The sixth and final Roald Dahl story to be adapted for Alfred Hitchcock Presents was "The Landlady," which aired on February 21, 1961. Since Robert Bloch wrote the teleplay, this episode is discussed here, as part of the "Robert Bloch on TV" series.
The Roald Dahl episodes of Alfred Hitchcock Presents represent a special group.
"Lamb to the Slaughter," the first, was adapted for television by Dahl himself and directed by Hitchcock. It features a fine performance by Barbara Bel Geddes and its mix of murder and humor have made it one of the most well known episodes of the entire series.
"Dip in the Pool" came next, also directed by Hitchcock and starring Keenan Wynn in a story that features more humor but no murder, just an accidental suicide.
Best of the lot is "Man From the South," one of the finest examples of suspense ever produced for television. It has been remade, imitated and parodied, but it has never been equaled. Steve McQueen and Peter Lorre turn in superb performances and the direction by Norman Lloyd ratchets up the tension until the surprising climax.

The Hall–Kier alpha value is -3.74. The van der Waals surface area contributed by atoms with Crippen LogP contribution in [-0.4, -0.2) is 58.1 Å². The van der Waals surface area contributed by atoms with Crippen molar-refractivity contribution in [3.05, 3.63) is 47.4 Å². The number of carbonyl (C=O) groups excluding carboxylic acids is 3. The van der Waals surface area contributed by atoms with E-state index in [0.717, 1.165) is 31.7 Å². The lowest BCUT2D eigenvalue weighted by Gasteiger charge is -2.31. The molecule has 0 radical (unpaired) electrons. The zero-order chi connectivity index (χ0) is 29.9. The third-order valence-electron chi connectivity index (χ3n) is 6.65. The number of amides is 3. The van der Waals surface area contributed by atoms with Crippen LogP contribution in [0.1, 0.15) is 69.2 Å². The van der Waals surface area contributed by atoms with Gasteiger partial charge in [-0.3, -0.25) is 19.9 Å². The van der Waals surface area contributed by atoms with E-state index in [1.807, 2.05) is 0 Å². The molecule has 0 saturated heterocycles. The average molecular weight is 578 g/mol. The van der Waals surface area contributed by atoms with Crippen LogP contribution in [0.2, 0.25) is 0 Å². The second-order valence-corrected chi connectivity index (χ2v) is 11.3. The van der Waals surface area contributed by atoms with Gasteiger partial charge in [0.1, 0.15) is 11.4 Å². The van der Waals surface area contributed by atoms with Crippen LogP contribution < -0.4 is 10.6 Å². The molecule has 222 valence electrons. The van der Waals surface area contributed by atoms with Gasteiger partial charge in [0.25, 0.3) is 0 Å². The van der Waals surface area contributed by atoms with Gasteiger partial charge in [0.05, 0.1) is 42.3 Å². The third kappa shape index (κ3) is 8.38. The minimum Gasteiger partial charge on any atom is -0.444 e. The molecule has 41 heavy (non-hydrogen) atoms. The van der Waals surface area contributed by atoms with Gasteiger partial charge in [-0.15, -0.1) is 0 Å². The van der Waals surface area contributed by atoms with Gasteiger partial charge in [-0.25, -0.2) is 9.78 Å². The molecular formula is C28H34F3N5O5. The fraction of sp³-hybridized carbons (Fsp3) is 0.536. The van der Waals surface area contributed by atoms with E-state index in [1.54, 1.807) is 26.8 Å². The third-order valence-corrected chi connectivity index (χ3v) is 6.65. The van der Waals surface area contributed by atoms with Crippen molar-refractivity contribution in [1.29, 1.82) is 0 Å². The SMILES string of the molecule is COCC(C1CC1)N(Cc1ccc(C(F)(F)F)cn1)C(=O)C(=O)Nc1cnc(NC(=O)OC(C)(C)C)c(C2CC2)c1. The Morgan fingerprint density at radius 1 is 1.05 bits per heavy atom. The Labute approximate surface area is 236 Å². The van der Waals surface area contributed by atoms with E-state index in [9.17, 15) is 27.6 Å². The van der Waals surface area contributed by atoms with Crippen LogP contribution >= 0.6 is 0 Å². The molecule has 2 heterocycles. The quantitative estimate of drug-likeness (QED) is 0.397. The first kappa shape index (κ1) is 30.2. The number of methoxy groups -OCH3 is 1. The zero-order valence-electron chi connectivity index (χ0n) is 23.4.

Hitchcock returned to direct "Mrs. Bixby and the Colonel's Coat," which tells a tale of humor, revenge and deception while painting an unflattering portrait of a marriage. There are no standouts but cast and crew work together to produce solid entertainment.
|"Dip in the Pool"|
The fact that Hitchcock himself chose to direct four of the six Dahl episodes shows that they were considered special, and Dahl's short stories were a perfect fit for the sensibilities of Alfred Hitchcock Presents.
Here is an episode guide to the Roald Dahl episodes of Alfred Hitchcock Presents, with links that lead back to the posts discussing each episode.
ROALD DAHL ON ALFRED HITCHCOCK PRESENTS EPISODE GUIDE
|"Lamb to the Slaughter"|